Research In Motion Ltd.’s plan to reinvent the BlackBerry is marching ahead and, suddenly, so is its stock price.
The company’s battered shares jumped more than 10 per cent Thursday on the news this week that its upcoming BlackBerry 10 phones have entered lab testing with 50 wireless carriers around the world. The stock ended the day at $8.68 in Toronto, up 80 cents – its highest closing level in more than four months.
These phones, which are due out in early 2013 after numerous delays, are crucial to RIM’s turnaround strategy – designed to be the high-end phone that finally stops BlackBerry users from switching to Apple Inc.’s iPhone and smartphones running Google Inc.’s Android software.
Lab testing is done to assure wireless carriers such as BCE Inc.’s Bell Mobility that devices are fully compatible with their wireless networks and will work for customers out of the box. It was not surprising that RIM’s devices would enter carrier testing around this time, given the pre-announced launch date.
But previous delays of the devices, which were often announced within grim financial results, had shaken investors’ faith in the company’s ability to deliver a competitive product. Now that RIM’s new phones have entered lab testing, the market seems to think that it is unlikely it can drop another bombshell delay that puts its future in doubt.
“I think many are coming to the realization that not every carrier has abandoned them yet,” says Richard Tse, a technology analyst with Cormark Securities Inc. “While we’re not saying it’s going to work for sure, they have a shot – something I couldn’t have said six months ago.”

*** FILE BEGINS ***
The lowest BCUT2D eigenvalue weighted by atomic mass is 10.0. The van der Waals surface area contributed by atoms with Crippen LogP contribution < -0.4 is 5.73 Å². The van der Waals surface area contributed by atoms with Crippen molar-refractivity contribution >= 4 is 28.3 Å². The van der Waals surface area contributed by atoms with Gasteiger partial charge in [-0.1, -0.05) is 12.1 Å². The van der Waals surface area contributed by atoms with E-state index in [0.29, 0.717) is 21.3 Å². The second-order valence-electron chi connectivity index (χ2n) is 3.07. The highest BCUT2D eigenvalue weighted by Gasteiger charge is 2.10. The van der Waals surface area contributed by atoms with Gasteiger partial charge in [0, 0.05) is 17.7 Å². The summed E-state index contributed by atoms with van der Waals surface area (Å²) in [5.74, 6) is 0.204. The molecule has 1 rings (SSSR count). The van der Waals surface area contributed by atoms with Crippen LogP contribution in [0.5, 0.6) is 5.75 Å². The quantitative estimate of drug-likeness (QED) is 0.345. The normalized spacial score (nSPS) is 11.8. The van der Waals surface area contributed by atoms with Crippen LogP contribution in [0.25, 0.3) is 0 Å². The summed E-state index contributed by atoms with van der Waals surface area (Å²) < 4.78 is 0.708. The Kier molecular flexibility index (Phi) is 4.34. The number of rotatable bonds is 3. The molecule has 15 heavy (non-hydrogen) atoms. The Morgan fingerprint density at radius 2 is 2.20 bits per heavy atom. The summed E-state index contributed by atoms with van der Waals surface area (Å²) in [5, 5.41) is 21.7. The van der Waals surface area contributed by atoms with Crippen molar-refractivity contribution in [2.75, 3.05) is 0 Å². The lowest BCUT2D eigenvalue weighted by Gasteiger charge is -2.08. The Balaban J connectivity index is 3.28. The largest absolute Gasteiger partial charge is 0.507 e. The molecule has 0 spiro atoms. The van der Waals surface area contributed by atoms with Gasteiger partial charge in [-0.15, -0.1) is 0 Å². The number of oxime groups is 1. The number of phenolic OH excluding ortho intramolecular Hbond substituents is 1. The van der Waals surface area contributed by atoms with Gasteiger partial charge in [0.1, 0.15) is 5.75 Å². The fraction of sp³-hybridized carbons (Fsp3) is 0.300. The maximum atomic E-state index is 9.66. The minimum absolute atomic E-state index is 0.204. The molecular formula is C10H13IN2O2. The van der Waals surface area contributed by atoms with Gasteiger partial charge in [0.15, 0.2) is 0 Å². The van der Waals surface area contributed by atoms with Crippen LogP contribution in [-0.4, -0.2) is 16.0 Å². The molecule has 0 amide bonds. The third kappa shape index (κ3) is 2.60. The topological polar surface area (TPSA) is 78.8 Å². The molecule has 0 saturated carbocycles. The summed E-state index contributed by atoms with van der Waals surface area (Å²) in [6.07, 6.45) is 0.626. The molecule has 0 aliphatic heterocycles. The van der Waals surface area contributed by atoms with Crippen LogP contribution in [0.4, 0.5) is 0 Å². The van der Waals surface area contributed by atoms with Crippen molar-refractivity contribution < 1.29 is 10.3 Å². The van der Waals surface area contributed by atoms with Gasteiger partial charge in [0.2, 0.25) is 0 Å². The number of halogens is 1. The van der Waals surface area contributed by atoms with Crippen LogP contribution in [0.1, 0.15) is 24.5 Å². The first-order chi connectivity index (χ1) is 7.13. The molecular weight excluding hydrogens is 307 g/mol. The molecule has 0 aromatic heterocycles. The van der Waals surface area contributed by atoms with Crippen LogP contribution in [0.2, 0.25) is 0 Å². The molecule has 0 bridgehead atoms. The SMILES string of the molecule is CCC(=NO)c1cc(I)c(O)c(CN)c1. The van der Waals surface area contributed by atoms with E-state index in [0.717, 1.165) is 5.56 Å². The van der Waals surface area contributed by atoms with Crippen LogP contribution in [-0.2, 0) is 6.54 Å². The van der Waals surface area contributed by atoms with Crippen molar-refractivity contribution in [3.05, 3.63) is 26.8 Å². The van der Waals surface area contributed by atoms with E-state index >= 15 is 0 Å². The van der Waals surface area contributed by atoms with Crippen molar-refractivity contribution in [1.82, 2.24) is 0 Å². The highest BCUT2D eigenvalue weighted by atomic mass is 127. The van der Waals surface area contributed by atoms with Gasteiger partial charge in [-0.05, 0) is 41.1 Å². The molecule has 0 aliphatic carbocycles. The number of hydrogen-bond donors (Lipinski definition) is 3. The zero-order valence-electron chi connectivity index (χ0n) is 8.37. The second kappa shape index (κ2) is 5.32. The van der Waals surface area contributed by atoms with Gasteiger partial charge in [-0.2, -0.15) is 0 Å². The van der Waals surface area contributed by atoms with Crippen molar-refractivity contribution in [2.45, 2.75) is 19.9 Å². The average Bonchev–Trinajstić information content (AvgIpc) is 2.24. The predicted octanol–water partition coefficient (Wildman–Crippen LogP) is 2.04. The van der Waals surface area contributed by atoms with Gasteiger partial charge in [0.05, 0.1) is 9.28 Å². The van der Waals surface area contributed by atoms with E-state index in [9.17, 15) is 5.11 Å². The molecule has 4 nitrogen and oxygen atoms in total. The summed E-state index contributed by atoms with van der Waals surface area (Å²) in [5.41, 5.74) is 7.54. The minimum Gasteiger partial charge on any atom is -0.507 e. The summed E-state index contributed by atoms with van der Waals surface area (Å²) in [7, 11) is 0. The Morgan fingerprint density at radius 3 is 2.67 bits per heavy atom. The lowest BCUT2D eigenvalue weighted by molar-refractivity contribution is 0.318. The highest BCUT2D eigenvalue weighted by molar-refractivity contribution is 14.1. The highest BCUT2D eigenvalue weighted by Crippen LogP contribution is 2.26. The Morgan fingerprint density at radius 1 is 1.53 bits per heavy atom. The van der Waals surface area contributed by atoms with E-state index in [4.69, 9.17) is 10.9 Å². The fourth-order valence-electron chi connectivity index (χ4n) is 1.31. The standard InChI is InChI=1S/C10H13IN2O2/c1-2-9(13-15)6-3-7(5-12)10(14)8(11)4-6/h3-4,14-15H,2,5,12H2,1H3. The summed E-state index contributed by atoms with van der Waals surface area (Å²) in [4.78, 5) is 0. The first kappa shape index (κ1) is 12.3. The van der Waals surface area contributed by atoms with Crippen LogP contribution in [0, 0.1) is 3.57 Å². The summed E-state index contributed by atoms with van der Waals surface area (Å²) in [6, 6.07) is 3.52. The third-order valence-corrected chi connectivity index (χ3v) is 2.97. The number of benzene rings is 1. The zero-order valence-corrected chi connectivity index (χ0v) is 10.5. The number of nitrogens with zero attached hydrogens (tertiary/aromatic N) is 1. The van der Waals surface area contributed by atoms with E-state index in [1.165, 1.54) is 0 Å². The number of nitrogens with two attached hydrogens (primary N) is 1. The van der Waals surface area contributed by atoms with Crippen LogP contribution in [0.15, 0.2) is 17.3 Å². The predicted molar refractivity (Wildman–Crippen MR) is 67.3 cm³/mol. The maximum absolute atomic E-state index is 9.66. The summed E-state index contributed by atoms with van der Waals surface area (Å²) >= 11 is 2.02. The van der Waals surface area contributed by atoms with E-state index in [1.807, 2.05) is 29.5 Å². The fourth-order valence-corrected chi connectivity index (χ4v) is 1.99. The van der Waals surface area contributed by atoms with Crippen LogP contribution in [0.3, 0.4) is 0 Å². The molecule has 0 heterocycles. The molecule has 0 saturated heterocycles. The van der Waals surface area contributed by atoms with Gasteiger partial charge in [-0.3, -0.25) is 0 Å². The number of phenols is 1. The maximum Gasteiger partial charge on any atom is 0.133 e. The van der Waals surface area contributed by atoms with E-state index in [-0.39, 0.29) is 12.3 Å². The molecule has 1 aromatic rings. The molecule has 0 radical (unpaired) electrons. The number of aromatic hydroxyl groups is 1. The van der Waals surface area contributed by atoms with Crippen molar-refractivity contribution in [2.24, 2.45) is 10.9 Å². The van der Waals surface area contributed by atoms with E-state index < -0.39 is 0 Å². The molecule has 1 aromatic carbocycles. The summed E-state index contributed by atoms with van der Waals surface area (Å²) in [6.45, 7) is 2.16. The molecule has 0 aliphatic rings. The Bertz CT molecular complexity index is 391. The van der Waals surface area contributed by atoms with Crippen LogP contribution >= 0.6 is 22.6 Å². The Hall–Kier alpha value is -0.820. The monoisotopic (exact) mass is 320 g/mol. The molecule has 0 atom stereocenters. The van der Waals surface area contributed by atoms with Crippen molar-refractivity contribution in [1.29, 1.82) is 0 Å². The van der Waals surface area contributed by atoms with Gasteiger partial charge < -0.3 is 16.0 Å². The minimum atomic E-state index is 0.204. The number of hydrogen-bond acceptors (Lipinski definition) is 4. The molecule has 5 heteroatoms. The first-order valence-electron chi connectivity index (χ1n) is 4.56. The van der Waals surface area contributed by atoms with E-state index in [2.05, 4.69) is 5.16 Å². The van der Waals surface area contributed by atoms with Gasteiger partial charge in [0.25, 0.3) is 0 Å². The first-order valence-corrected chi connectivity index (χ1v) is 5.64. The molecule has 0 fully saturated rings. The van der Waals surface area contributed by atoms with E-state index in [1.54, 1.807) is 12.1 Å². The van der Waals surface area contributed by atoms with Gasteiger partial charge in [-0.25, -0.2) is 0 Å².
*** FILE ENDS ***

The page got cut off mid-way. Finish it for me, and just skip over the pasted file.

Up until recently, RIM endured an endless barrage of terrible news: Large corporations and government departments, particularly in the United States, continue to switch to iPhone and Android; market share collapsed in important developed markets; and quarterly results have gotten progressively worse.
RIM shares are down about 95 per cent from their peak in 2008.
Although few analysts expect some sort of dramatic reclaiming of market share when BlackBerry 10 launches, some on Bay Street have begun to look a bit more positively on the stock. Other analysts upgraded the stock after RIM’s recent earnings report, when it became more clear that RIM’s new CEO Thorsten Heins was delivering on promises, had the company on a steady path and that RIM – despite its challenges – could be undervalued.
Kris Thompson, an analyst at National Bank Financial who has been bearish on RIM in the past, said the lab testing announcement “is one of the near-term positive catalysts that we’ve been expecting to support our short-term trade idea to buy this stock ahead of commercial availability” of the devices. Cormark’s Mr. Tse, meanwhile, says RIM has a “viable shot” at launching the devices next year while being able to hold onto its cash balance.
Mr. Heins, in a statement on Wednesday, said testing will be going on at more than just those first 50 wireless companies, as RIM prepares for a global rollout that will see BlackBerry 10 launch in both developed and emerging markets.
“This process will continue in the coming months as more carriers around the world formally evaluate the devices and our brand new software,” Mr. Heins said. “Our (application) developer teams are continuing to generate momentum to bring a wealth of applications to BlackBerry 10, our enterprise teams have started to present BlackBerry 10 devices and services to our business customers, and our engineers are fully mobilized to ensure that BlackBerry 10 launches flawlessly in the first quarter of 2013.”